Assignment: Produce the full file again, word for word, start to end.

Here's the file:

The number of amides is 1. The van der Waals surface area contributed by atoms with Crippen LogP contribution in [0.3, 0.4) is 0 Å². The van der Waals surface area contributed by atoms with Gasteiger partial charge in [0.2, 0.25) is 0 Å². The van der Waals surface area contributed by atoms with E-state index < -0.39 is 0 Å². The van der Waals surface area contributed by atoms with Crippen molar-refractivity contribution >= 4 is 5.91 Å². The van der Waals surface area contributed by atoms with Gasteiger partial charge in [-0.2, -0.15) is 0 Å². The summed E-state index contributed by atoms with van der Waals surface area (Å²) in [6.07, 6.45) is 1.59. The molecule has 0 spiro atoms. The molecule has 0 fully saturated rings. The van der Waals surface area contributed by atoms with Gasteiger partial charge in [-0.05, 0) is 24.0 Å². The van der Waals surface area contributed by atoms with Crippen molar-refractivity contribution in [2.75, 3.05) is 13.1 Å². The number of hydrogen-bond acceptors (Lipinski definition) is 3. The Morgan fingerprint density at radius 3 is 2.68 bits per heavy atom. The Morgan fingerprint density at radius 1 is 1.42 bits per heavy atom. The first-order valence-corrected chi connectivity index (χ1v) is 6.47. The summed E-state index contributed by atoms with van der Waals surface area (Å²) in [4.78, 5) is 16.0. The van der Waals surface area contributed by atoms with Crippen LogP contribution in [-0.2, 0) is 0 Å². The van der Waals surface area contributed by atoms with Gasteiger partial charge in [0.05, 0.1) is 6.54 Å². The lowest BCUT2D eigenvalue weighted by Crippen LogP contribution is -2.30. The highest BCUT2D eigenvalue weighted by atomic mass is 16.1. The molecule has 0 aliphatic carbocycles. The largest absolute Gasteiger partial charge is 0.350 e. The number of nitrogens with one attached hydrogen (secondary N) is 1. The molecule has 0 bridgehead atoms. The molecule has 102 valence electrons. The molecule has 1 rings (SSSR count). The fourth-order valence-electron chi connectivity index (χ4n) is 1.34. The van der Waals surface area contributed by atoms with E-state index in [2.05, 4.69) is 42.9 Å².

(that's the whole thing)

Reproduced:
The number of amides is 1. The van der Waals surface area contributed by atoms with Crippen LogP contribution in [0.3, 0.4) is 0 Å². The van der Waals surface area contributed by atoms with Gasteiger partial charge in [0.2, 0.25) is 0 Å². The van der Waals surface area contributed by atoms with E-state index < -0.39 is 0 Å². The van der Waals surface area contributed by atoms with Crippen molar-refractivity contribution >= 4 is 5.91 Å². The van der Waals surface area contributed by atoms with Gasteiger partial charge in [-0.2, -0.15) is 0 Å². The summed E-state index contributed by atoms with van der Waals surface area (Å²) in [6.07, 6.45) is 1.59. The molecule has 0 spiro atoms. The molecule has 0 fully saturated rings. The van der Waals surface area contributed by atoms with Gasteiger partial charge in [-0.05, 0) is 24.0 Å². The van der Waals surface area contributed by atoms with Crippen molar-refractivity contribution in [2.75, 3.05) is 13.1 Å². The number of hydrogen-bond acceptors (Lipinski definition) is 3. The Morgan fingerprint density at radius 3 is 2.68 bits per heavy atom. The Morgan fingerprint density at radius 1 is 1.42 bits per heavy atom. The first-order valence-corrected chi connectivity index (χ1v) is 6.47. The summed E-state index contributed by atoms with van der Waals surface area (Å²) in [4.78, 5) is 16.0. The van der Waals surface area contributed by atoms with Crippen LogP contribution in [-0.2, 0) is 0 Å². The van der Waals surface area contributed by atoms with Gasteiger partial charge in [0.05, 0.1) is 6.54 Å². The lowest BCUT2D eigenvalue weighted by Crippen LogP contribution is -2.30. The highest BCUT2D eigenvalue weighted by atomic mass is 16.1. The molecule has 0 aliphatic carbocycles. The largest absolute Gasteiger partial charge is 0.350 e. The number of nitrogens with one attached hydrogen (secondary N) is 1. The molecule has 0 bridgehead atoms. The molecule has 102 valence electrons. The molecule has 1 rings (SSSR count). The fourth-order valence-electron chi connectivity index (χ4n) is 1.34. The van der Waals surface area contributed by atoms with E-state index in [2.05, 4.69) is 42.9 Å².